Escalloped Spinach

the spinach is coddled in a delectable "makes-as-it-cooks" sauce 
about 6 servings

2 bunches of fresh spinach leaves, washed and stemmed
2 tablespoons butter or margarine, divided
1/4 cup rich chicken stock
1/4 cup heavy cream
1 garlic clove, minced
2 tablespoons grated onion
1/4 cup breadcrumbs or panko

Heat 1 tablespoon butter and chicken stock in a large skillet over medium high heat. Add spinach and cook about 4 minutes or until spinach is just limp. Remove and drain. Squeeze out moisture.

Add spinach to a shallow casserole or pie plate. Sprinkle the garlic and onion on top and pour the cream over the spinach. Place in preheated 350 degree F. oven and cook for 15 minutes or until bubbly around the edges. Sprinkle breadcrumbs over the top and place bits of the remaining butter scattered over the breadcrumbs. Cook another 15 minutes or until top is brown and most of the cream has cooked down in the spinach.

April 22, 2014

Country Style Potato Casserole

With cheese, bacon and onions - what's not to like?

Country cooking is to many southerners a desire to relish the home-style taste of our generation before us. It is a unique cuisine that many of us take for granted yet there are more and more cooks today wanting to learn the 'secrets' of why this food style is becoming ever so popular. Well, for those of us born in the south, we know that reasoning is simple; it is because it taste so good. Country style cooking is more than using bacon with everything you cook. Heck, sometimes you can use sausage, ham hocks, smoked turkey necks or wings ... seriously, most foods cooked in this style does have some kind of smoked flavored essence wrapping under the natural vegetables you are cooking.

A favorite for holidays, cookouts, a make-ahead-dish for a lazy day breakfast and perfect for brunch, this is one casserole that has everything, including great taste appeal, going for it. Yup, it is indeed a great side dish to have on hand for just about any occasion. Put in in your recipe box if not in your oven today - you'll be glad you did. Enjoy!

Hash Brown Casserole, Country Style

6 to 8 servings

5 slices of thick hickory smoked bacon
1 large sweet onion, chopped
3 garlic toes (cloves), mince
1 -32 ounce southern style hash brown potatoes (potatoes are cubed), thawed
1/2 cup (light) sour cream
1/2 cup chopped green onions
1/3 cup diced red pepper
1/2 teaspoon salt
1/4 teaspoon black pepper
1/4 teaspoon ground thyme
1 -10.75 oz condensed cream of mushroom soup (low sodium and reduced fat)
1 1/2 cups Kraft Triple Cheddar shredded cheese, divided

In a large skillet over medium heat, cook bacon until crisp; remove to drain and set aside. Discard all but 1 teaspoon of drippings from pan. Add the onion and cook until tender, about 5 minutes. Stir in the garlic and thawed potatoes. Cover and cook about 15 minutes stirring twice. Remove from heat.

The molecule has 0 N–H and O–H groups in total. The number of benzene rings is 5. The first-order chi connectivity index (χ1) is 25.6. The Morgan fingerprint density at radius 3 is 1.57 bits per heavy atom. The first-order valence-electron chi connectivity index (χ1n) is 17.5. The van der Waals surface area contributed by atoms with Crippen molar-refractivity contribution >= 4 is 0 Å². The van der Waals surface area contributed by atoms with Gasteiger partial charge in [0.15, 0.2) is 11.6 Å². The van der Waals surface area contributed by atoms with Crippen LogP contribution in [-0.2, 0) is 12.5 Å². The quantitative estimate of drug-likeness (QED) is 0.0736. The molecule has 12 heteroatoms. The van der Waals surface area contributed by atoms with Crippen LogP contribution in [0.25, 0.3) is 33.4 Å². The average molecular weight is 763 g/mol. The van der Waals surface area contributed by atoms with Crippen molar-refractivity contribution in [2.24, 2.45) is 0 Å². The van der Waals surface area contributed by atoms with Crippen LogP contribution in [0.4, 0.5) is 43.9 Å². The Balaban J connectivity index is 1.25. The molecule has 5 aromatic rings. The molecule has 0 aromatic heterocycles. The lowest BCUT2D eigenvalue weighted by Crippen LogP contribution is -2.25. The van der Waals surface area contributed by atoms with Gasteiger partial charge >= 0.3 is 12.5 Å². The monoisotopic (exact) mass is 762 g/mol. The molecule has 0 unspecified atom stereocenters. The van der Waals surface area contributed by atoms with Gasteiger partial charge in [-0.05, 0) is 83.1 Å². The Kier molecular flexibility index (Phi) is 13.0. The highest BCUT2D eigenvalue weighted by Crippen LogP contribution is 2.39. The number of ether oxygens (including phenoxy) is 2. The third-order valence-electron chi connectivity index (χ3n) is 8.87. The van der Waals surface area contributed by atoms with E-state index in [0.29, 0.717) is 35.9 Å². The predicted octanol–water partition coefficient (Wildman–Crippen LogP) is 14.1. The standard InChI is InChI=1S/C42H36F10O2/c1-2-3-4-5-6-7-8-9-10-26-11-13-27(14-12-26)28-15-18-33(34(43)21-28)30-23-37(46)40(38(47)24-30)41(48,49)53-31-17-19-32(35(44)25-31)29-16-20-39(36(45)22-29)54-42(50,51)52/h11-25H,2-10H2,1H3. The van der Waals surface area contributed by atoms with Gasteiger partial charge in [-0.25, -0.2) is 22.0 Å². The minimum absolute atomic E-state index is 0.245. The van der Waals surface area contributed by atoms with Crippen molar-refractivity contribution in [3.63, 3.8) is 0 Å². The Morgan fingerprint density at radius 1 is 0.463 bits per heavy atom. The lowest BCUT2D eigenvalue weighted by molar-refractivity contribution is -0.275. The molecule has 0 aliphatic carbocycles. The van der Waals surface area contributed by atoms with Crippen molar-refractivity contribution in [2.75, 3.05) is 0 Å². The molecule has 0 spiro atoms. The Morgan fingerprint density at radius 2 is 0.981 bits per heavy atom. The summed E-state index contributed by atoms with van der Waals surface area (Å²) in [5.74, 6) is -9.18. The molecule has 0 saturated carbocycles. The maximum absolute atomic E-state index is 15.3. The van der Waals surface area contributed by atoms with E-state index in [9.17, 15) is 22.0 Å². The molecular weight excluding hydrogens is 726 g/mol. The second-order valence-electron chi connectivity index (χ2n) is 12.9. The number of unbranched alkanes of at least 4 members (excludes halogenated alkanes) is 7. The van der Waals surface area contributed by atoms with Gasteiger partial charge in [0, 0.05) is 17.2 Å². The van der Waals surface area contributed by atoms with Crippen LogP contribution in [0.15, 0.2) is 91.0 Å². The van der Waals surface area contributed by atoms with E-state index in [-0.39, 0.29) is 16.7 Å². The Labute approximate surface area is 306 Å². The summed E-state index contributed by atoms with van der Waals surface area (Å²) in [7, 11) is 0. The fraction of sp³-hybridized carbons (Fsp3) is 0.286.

In a large bowl, stir together the sour cream, green onions, bell pepper, salt, pepper, thyme, undiluted mushroom soup and fold in half of the cheese.

Gently add the potato mixture to combine. Place into a lightly greased 2-quart casserole. Sprinkle the remaining cheese over the top.

Cover with foil and refrigerate overnight or at least 8 hours.

Preheat oven to 350 degrees F. Allow casserole to set out for 20 minutes before baking. Place in oven with foil cover for 30 minutes. Remove foil and cook another 30 minutes or until potatoes are bubbly around the edges and the topping is brown.

April 12, 2014

Old-Fashion Barbecue Chicken Grilled Outdoors

Whiffs of Summer

Long days filled with bright sunshine can only mean one thing: Spring is here and the official barbecue season of summer has begun. All across the south, early evening strolls will encounter waffling aromas of grilling and with every house passed, every corner turned, you are bound to sense that barbecuing is happening. If you are not doing it, your neighbor or several on your block are getting into our favorite pastime, one that we enjoy spring and summer, heck, fall and winter too.
Cooking outdoors is a way of life in the south be it on a gas or charcoal grill, over a fire-pit or spit-fire, smoker or fryer. We just love doing it, eating it and enjoy being around it. It is like a culture to us, of sorts. 
There are more recipes for our outdoor cooked foods than you can shake a stick at but I just know you need a few more. Good barbecue chicken is hard to beat and in my opinion, nobody does it better than those before me. So, here are some recipes and cooking methods based on grilling chicken from long ago. ENJOY!

Old-Fashion Grilled Barbecue Chicken

4 to 8 servings

4 large chicken breasts with skin, rib plates removed (or whole, cut-up)
Chicken Marinade
Chicken Basting Sauce
Old-School Barbecue Sauce

Always wash the chicken and pat dry before using, at least that is what I was told. Remove excess fat but make sure to keep as much skin on the breast side as possible. Now I like to cut the breasts in half to help get the marinade working deep into the fibers of these large breasts but that is a personal choice. It also speeds up cooking time.

Mix the Chicken Marinade in a large zip-lock bag and add chicken. Seal removing as much air as possible and refrigerate 2 to 4 hours turning breasts over after halfway point.

pump in moisture and flavor with the marinade

Make the Chicken Basting Sauce and place in a shakable or squeeze bottle (a used soy sauce or Worcestershire bottle works great). Make and simmer the Old-School Barbecue Sauce and keep warm. And then, get to grilling.

To grill: